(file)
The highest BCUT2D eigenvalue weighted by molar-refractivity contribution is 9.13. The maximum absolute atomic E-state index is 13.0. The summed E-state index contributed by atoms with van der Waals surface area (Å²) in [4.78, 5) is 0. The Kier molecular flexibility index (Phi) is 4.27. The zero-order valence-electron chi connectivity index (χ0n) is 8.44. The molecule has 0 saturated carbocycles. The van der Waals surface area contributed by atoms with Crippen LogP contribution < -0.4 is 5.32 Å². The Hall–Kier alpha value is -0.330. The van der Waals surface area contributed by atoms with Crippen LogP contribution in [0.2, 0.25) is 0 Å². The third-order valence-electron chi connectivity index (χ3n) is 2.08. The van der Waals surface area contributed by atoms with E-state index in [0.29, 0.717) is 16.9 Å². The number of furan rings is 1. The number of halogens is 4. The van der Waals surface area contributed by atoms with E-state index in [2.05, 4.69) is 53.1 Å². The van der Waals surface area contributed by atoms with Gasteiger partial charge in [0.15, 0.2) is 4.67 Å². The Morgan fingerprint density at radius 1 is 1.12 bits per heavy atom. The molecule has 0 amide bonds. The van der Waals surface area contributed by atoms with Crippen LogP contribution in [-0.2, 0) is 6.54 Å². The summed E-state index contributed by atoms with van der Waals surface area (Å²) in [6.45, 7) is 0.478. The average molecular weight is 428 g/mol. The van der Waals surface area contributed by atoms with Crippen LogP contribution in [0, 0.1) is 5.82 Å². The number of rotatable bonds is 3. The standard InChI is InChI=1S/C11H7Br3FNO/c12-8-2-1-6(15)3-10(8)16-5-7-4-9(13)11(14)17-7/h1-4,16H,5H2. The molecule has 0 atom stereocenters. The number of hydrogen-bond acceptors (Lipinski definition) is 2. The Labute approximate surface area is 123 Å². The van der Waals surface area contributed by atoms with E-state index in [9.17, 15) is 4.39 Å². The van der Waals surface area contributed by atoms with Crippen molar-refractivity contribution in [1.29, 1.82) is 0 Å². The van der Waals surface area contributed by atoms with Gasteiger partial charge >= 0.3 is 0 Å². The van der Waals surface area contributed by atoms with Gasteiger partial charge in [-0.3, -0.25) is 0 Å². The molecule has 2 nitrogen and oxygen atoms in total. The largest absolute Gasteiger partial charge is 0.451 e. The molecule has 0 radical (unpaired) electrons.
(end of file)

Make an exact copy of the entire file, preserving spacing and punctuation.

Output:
The highest BCUT2D eigenvalue weighted by molar-refractivity contribution is 9.13. The maximum absolute atomic E-state index is 13.0. The summed E-state index contributed by atoms with van der Waals surface area (Å²) in [4.78, 5) is 0. The Kier molecular flexibility index (Phi) is 4.27. The zero-order valence-electron chi connectivity index (χ0n) is 8.44. The molecule has 0 saturated carbocycles. The van der Waals surface area contributed by atoms with Crippen LogP contribution < -0.4 is 5.32 Å². The Hall–Kier alpha value is -0.330. The van der Waals surface area contributed by atoms with Crippen LogP contribution in [0.2, 0.25) is 0 Å². The third-order valence-electron chi connectivity index (χ3n) is 2.08. The van der Waals surface area contributed by atoms with E-state index in [0.29, 0.717) is 16.9 Å². The number of furan rings is 1. The number of halogens is 4. The van der Waals surface area contributed by atoms with E-state index in [2.05, 4.69) is 53.1 Å². The van der Waals surface area contributed by atoms with Gasteiger partial charge in [0.15, 0.2) is 4.67 Å². The Morgan fingerprint density at radius 1 is 1.12 bits per heavy atom. The molecule has 0 amide bonds. The van der Waals surface area contributed by atoms with Crippen LogP contribution in [-0.2, 0) is 6.54 Å². The summed E-state index contributed by atoms with van der Waals surface area (Å²) in [6.45, 7) is 0.478. The average molecular weight is 428 g/mol. The van der Waals surface area contributed by atoms with Crippen LogP contribution in [0, 0.1) is 5.82 Å². The number of rotatable bonds is 3. The standard InChI is InChI=1S/C11H7Br3FNO/c12-8-2-1-6(15)3-10(8)16-5-7-4-9(13)11(14)17-7/h1-4,16H,5H2. The molecule has 0 atom stereocenters. The number of hydrogen-bond acceptors (Lipinski definition) is 2. The Labute approximate surface area is 123 Å². The van der Waals surface area contributed by atoms with E-state index in [9.17, 15) is 4.39 Å². The van der Waals surface area contributed by atoms with Crippen molar-refractivity contribution in [1.29, 1.82) is 0 Å². The van der Waals surface area contributed by atoms with Gasteiger partial charge >= 0.3 is 0 Å². The van der Waals surface area contributed by atoms with Gasteiger partial charge in [-0.3, -0.25) is 0 Å². The molecule has 2 nitrogen and oxygen atoms in total. The largest absolute Gasteiger partial charge is 0.451 e. The molecule has 0 radical (unpaired) electrons.